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Kabushenga shows how getting hands dirty is good for the pocket

Robert Kabushenga is best known as an exuberant CEO but beyond the corporate responsibilities, he is a down-to-earth pragmatist eager to change the scope of farming and elitist mindset of many Ugandans, writes JAMES TUMUSIIME.

At Namayumba trading centre on Hoima road, boda boda cyclists have never heard of Rugyeyo farm. But they know Robert Kabushenga.
I have known the Vision Group CEO from way back, but learnt of his farming exploits only recently through his Facebook page where he posts weekly updates about his work at Rugyeyo farm.

However, when I asked for directions to Rugyeyo at Namayumba, the boda boda cyclists here had never heard of that name. When I indicated that the farm has coffee and bananas, they shouted Kabushenga’s name and offered to take me there.

Guests admire Kabushenga’s bananas

They had to know. A combination of his media-inspired name recognition and the tremendous work he is doing has made his farm a popular destination of late for elite Ugandans with an interest in farming.

The guest list so far includes two kings; Oyo Nyimba, Omukama of Tooro, and Gabula Nadiope, the Busoga Kyabazinga. And Kabushenga is just getting started because Rugyeyo farm is hardly three years old.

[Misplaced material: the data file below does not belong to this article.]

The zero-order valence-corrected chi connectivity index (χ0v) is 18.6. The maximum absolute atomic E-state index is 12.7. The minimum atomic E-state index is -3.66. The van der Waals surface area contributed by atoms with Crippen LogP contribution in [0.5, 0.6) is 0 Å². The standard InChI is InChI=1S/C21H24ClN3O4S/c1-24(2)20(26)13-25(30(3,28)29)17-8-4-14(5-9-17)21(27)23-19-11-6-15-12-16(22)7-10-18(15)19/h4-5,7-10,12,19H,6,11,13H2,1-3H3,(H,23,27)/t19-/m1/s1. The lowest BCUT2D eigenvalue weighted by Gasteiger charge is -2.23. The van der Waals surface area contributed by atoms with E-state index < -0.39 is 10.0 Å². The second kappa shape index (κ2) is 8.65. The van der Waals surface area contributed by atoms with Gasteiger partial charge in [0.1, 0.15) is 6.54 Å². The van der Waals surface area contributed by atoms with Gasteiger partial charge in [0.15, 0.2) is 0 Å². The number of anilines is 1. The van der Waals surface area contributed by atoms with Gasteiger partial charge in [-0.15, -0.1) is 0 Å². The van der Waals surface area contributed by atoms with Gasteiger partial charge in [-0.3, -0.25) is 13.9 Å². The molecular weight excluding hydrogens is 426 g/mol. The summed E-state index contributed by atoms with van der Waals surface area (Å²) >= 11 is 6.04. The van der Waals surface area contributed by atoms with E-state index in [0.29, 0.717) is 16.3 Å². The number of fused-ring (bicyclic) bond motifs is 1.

“I’m now convinced we are starting a movement, away from the consumerism that identifies us as a social category to being productive in the wealth sense of the word,” he wrote on Facebook recently.

The 10km journey from Namayumba to his farm is a meandering dirt-road affair with nothing to write home about, until one is finally ushered into this picturesque expanse of banana and coffee plantations in the middle of nowhere.

Here, the outspoken lawyer-cum-CEO that many Ugandans know transforms into a sweaty, overall-and-gumboots-clad man talking about farming like it is all he has known his entire life. In many ways this venture, which sits on more than 50 acres, embodies Kabushenga’s boisterous personality; he brings infectious energy and passion to whatever he does.

Last Saturday, Kabushenga was back at the farm as he has done every single Saturday since he was bitten by the farming bug three years ago.